Posted by: chuckbumgardner | January 2, 2008

Young Men and Work: “Failure to Launch”

    
2 Thessalonians 3:6-16 is a passage used by some fundamentalists to provide an exegetical basis for the practice of “secondary separation.”  One of the more direct and seemingly mundane applications of the passage, however, relates to the necessity of working to support oneself as God gives the ability to do so: “If a man will not work, neither let him eat” (2 Thess 3:10).  Those who are able to work must not refuse to work, even if they have the opportunity to be supported by well-meaning believers.  There are a number of ways to nuance this point (e.g., what about those who are disabled?  Missionaries supported by churches?  Independently wealthy?), but the basic teaching is clear.
      
The necessity for instructing our young people in the area of their work ethic was driven home to me as I heard an interview on NPR with Leonard Sax.  The discussion centered around his recent book Boys Adrift: The Five Factors Driving the Growing Epidemic of Unmotivated Boys and Underachieving Young Men.  Sax alluded to the following passage in his book, from a chapter entitled “Failure to Launch”:
A team of reporters for the New York Times recently documented a growing trend among young and middle-aged men throughout the United States: more and more able-bodied men are out of work and are not even looking for work.  These men aren’t included in the unemployment statistics because they’ve given up looking for a job.  They may be from middle-class families, most of them are white, and many have some college education.  Their ranks are growing rapidly.  In Michigan, 18 percent of able-bodied men between the ages of thirty and fifty-four — almost one man in five — are not working and not looking for work.  In West Virginia, that figure is now up to 24 percent, almost one man in four.  Forty years ago, in the same age group, only about one able-bodied man in twenty was unemployed and not looking for work.  Today, nationwide, it’s about one man in seven.  Most of these men could find work if they had to, according to the New York Times investigative team.  But these men “have decided they prefer the alternative [i.e., not working].  It is a significant cultural shift from three decades ago. . . . [These men are] in the prime of their lives [but] have dropped out of regular work.  They are turning down jobs they think beneath them . . . even as an expanding economy offers opportunities to work.”  Instead, they live off the income of their wives or families, or off their own savings. (pp. 126-27)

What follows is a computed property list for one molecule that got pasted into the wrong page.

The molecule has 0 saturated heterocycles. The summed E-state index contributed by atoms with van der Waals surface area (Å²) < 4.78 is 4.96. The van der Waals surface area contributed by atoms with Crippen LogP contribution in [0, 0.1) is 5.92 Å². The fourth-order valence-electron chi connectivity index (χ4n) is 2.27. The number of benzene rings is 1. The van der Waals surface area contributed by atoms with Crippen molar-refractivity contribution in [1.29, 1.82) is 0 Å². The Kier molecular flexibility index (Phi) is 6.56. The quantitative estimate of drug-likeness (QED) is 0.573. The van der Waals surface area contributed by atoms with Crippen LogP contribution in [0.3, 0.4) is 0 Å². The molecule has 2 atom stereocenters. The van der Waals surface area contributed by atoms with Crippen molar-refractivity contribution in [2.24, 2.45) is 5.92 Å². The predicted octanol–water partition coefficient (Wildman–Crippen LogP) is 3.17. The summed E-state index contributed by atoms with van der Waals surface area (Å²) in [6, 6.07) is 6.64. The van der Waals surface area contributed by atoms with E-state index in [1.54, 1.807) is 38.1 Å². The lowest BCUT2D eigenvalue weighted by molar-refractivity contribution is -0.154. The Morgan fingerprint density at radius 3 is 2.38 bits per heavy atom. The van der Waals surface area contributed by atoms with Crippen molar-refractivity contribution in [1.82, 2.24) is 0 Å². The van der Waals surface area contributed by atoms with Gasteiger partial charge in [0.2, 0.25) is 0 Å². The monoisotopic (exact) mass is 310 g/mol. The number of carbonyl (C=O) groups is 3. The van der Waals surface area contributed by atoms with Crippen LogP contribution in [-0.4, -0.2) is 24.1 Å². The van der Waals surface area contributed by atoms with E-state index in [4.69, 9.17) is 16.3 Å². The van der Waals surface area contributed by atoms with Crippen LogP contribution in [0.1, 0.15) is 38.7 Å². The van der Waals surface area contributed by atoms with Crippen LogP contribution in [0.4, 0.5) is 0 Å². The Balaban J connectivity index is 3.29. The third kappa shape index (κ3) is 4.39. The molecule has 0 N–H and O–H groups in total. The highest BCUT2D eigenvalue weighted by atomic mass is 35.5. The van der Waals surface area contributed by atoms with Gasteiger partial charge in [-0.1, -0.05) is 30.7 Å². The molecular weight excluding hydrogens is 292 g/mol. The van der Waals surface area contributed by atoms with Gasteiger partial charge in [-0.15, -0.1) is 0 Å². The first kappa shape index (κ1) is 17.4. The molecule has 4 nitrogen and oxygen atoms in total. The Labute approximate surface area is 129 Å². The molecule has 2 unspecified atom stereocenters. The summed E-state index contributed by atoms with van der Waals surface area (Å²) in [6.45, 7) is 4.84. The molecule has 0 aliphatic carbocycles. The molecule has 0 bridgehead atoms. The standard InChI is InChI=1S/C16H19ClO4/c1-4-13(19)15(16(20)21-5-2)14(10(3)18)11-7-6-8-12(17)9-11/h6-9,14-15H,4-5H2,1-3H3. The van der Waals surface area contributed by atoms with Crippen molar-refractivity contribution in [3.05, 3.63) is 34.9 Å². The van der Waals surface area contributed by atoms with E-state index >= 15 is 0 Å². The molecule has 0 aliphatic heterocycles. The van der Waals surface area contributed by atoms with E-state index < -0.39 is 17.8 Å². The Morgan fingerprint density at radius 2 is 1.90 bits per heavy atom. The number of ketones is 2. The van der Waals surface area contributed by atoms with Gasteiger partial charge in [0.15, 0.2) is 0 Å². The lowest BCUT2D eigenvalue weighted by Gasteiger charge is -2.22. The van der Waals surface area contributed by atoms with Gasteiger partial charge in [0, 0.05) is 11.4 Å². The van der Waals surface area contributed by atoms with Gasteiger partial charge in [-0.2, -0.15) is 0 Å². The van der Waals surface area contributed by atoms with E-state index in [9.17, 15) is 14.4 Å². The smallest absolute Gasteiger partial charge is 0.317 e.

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Responses

  1. I wonder if part of the problem is our current habit (not you & I particularly, but the culture’s) of buying a lot more house and stuff than we need. As a result, you get a generation of children whose every desire has been taken care of–what motivation do they have to get out there and earn something?

    This is, of course, my excuse for NOT getting my children more 18″ dolls for Christmas! :^)

  2. I notice Al Mohler has just noted this book on his blog: http://www.albertmohler.com/bookreview_read.php?cid=8

  3. http://online.wsj.com/article/SB10001424052748704409004576146321725889448.html


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